WASHINGTON, Feb. 18 (UPI) -- Capital Comment -- Daily news notes, political rumors, and important events that shape politics and public policy in Washington and the world from United Press International.
A steely resolve ...
The NAACP concluded its 94th annual meeting by issuing "a battery of criticisms of policies hostile to civil rights."
"President Bush continues to nominate right-wing extremists to the federal bench," said NAACP President Kweisi Mfume, a former Democratic representative for Maryland. "The NAACP must stand in firm opposition to the confirmation of any and all nominees, whose judicial record gives rise to suspicion about their ability to render impartial judgment and fair interpretation of federal law."
The NAACP's board adopted several resolutions critical of the Bush administration's policies and "extreme conservatives in the Congress." Included was an offer of support to Asian-American groups calling for the resignation of U.S. Rep. Howard Coble, R-N.C., as chairman of the House subcommittee on Crime, Terrorism and Homeland Security, following a recent interview in which he "endorsed President Franklin Roosevelt's decision to intern Japanese Americans during World War II as correct and necessary for the safety of the country."
The NAACP board also called on Congress to enact legislation to expand the Home Ownership and Equity Protection Act to all home mortgage lending; adopt strong predatory lending legislation; and oppose the confirmation of Jeff Sutton to a seat on the United States Court of Appeals for the 6th Circuit. "Sutton's record as an attorney and as a director of the Federalist Society, a right-wing extremist legal association, raises significant concerns regarding his qualifications and his ability to function as a neutral, effective judge," the group said.
As expected, former Republican National Committee Chairman Haley Barbour has entered the race for governor of Mississippi. Barbour made his formal declaration in his hometown of Yazoo City. A former Reagan White House political aide, he sprang to national prominence as national GOP chairman during much of the Clinton administration. On his watch congressional Republicans developed 1994's Contract with America, which Barbour backed up by, in part, using some of the committee's considerable financial resources to reproduce it in an ad that ran in TV Guide magazine.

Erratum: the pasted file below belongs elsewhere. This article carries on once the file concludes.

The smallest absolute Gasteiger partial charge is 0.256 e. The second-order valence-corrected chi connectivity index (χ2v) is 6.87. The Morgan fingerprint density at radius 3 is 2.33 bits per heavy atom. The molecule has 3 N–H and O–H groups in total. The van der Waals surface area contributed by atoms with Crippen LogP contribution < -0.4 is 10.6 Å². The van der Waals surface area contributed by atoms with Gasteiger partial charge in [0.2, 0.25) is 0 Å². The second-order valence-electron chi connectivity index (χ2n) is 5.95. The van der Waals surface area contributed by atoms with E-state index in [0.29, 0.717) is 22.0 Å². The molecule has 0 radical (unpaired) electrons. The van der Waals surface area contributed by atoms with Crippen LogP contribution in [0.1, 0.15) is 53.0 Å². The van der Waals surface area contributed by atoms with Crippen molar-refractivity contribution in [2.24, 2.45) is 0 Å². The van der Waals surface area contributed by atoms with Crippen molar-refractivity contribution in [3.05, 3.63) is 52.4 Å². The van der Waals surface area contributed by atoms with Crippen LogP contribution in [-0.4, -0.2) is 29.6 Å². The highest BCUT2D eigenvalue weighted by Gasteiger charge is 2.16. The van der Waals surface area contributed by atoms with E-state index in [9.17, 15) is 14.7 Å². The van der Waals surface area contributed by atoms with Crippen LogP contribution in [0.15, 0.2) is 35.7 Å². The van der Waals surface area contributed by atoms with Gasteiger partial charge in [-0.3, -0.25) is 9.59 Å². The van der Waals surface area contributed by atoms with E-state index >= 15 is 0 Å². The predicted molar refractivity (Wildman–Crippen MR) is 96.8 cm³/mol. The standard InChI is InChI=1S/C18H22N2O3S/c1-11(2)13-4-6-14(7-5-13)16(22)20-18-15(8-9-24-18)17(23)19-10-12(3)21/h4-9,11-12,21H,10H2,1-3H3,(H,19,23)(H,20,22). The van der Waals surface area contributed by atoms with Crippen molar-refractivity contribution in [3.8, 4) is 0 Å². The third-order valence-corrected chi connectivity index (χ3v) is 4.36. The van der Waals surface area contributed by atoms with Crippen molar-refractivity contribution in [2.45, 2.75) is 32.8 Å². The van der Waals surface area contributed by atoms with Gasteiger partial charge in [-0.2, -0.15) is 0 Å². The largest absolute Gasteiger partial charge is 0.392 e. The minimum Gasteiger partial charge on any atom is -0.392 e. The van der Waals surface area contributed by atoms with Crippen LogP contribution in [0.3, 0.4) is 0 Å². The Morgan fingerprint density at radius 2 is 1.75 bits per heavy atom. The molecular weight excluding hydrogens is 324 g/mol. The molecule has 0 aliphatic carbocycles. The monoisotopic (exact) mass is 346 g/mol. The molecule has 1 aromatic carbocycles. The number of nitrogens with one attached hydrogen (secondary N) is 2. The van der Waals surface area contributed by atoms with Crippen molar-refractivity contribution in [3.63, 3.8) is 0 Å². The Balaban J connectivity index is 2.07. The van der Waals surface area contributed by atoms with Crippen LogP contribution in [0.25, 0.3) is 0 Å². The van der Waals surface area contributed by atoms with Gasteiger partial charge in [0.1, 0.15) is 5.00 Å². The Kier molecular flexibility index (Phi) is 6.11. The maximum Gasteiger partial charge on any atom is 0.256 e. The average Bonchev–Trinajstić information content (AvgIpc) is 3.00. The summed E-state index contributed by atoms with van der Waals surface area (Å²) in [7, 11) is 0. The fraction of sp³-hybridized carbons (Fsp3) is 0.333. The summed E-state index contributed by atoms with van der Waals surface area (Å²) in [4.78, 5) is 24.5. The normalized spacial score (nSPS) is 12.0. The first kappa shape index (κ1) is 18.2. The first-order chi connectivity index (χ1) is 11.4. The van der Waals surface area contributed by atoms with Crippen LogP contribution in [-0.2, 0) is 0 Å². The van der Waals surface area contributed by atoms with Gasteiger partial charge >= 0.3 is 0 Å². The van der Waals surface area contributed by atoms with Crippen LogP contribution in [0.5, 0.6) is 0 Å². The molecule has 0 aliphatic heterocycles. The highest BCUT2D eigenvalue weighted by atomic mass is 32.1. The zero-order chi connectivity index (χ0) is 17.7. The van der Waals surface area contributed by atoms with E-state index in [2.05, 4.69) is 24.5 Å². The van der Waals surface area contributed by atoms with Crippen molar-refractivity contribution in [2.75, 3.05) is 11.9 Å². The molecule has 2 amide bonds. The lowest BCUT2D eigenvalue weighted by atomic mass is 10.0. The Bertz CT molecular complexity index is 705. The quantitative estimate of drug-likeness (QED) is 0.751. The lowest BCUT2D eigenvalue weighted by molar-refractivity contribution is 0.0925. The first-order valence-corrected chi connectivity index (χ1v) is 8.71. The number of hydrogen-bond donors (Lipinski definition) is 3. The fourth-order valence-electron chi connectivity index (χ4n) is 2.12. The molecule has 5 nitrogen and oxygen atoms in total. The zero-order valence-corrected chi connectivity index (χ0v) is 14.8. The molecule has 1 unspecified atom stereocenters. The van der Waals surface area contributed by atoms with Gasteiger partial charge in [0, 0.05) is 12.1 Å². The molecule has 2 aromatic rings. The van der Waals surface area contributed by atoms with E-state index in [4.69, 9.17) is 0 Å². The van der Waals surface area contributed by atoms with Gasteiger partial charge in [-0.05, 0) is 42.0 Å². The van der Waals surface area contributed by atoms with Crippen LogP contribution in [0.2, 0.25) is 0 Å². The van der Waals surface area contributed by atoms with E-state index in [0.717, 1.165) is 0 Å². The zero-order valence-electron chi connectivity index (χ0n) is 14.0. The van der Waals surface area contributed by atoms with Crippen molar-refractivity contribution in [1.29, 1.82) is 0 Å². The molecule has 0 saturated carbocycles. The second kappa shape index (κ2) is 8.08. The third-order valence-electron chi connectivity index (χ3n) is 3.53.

The probe of allegedly illegal foreign contributions from Asia to the Democratic National Committee and Clinton-Gore re-election fund also looked at Barbour's role in securing a $2.1 million loan guarantee from a Hong Kong businessman to help the Republicans in 1994. Barbour said on more than once occasion that he did not know overseas funds were involved and the matter was eventually dropped.
He told supporters on Monday that, after several months spent on a listening tour of the state, he was running for Mississippi's highest office to get the economy back on track and to restore fiscal responsibility to the state's government.
Barbour is expected to win the GOP nomination easily. He likely opponent in the fall election will be incumbent Gov. Ronnie Musgrove, a Democrat, who is seeking to become only the second man re-elected governor since the term limit was repealed.
One more time ...
If his friends were asked to find one word to describe former U.S. Rep. Bob Barr, they might use "persistent" -- though foes would likely try for something a bit more colorful. In either case, Barr is making yet another try for public office and has tossed his hat into the ring in Georgia's open sixth congressional district.
A Reagan and Bush-era U.S. Attorney for Georgia's northern district, Barr made his first run for office in 1992, losing the GOP nomination for U.S. Senate to former Peace Corps Director Paul Coverdell in the runoff by 1,500 votes. Coverdell went on to defeat incumbent Democrat Sen. Wyche Fowler in a post-election runoff while Barr planned his next move -- a 1994 run for Congress in the state's seventh congressional district against veteran Democrat U.S. Rep. Buddy Darden.
Barr won that race by a slim margin but managed to make the seat his own until, as a result of redistricting, he gave up his redrawn seat for a run in the more favorably Republican district occupied by fellow Republican U.S. Rep. John Linder. In a brutal campaign that pitted party people against conservative activists, Linder won handily.
Now Barr is making another run. He won't have a free ride to the nomination -- several local politicians are also exploring the race -- but he goes into the campaign with a national network of donors and supporters who can assure he will make a real race of it.
Personnel notes ...
U.S. Assistant Secretary of Health and Human Services for Planning and Evaluation Bobby Jindal is stepping down effective Feb. 21 "to consider other opportunities in his home state of Louisiana." President Bush named Jindal, the former president of the University of Louisiana system, to the post in March 2001. Deputy Assistant Secretary for Planning and Evaluation William Raub will fill the post temporarily when Jindal's resignation becomes effective Feb. 21. ... Former New Jersey Republican state Sen. Rich Bagger has hired on as the top lobbyist in Washington for pharmaceutical giant Pfizer.
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